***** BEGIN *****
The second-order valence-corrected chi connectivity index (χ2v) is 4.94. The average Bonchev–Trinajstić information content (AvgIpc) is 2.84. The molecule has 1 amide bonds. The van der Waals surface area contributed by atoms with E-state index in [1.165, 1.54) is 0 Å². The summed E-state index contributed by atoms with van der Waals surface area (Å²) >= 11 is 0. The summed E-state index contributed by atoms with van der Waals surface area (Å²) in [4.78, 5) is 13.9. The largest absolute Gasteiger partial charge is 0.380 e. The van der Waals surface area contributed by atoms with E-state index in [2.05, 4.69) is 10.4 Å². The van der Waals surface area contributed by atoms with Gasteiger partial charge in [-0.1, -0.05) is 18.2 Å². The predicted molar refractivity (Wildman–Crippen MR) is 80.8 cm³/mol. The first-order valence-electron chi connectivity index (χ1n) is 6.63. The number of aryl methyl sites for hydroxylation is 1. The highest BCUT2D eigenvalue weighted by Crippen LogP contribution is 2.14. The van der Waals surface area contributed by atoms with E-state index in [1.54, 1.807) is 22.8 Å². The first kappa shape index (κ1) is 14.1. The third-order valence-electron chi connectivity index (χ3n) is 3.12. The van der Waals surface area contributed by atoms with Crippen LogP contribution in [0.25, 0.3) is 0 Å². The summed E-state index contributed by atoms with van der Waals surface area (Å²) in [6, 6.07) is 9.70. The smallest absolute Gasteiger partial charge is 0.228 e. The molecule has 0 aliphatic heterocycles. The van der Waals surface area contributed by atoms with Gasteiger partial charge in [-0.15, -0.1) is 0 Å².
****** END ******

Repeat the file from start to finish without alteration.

The second-order valence-corrected chi connectivity index (χ2v) is 4.94. The average Bonchev–Trinajstić information content (AvgIpc) is 2.84. The molecule has 1 amide bonds. The van der Waals surface area contributed by atoms with E-state index in [1.165, 1.54) is 0 Å². The summed E-state index contributed by atoms with van der Waals surface area (Å²) >= 11 is 0. The summed E-state index contributed by atoms with van der Waals surface area (Å²) in [4.78, 5) is 13.9. The largest absolute Gasteiger partial charge is 0.380 e. The van der Waals surface area contributed by atoms with E-state index in [2.05, 4.69) is 10.4 Å². The van der Waals surface area contributed by atoms with Gasteiger partial charge in [-0.1, -0.05) is 18.2 Å². The predicted molar refractivity (Wildman–Crippen MR) is 80.8 cm³/mol. The first-order valence-electron chi connectivity index (χ1n) is 6.63. The number of aryl methyl sites for hydroxylation is 1. The highest BCUT2D eigenvalue weighted by Crippen LogP contribution is 2.14. The van der Waals surface area contributed by atoms with E-state index in [1.54, 1.807) is 22.8 Å². The first kappa shape index (κ1) is 14.1. The third-order valence-electron chi connectivity index (χ3n) is 3.12. The van der Waals surface area contributed by atoms with Crippen LogP contribution in [0.25, 0.3) is 0 Å². The summed E-state index contributed by atoms with van der Waals surface area (Å²) in [6, 6.07) is 9.70. The smallest absolute Gasteiger partial charge is 0.228 e. The molecule has 0 aliphatic heterocycles. The van der Waals surface area contributed by atoms with Gasteiger partial charge in [-0.15, -0.1) is 0 Å².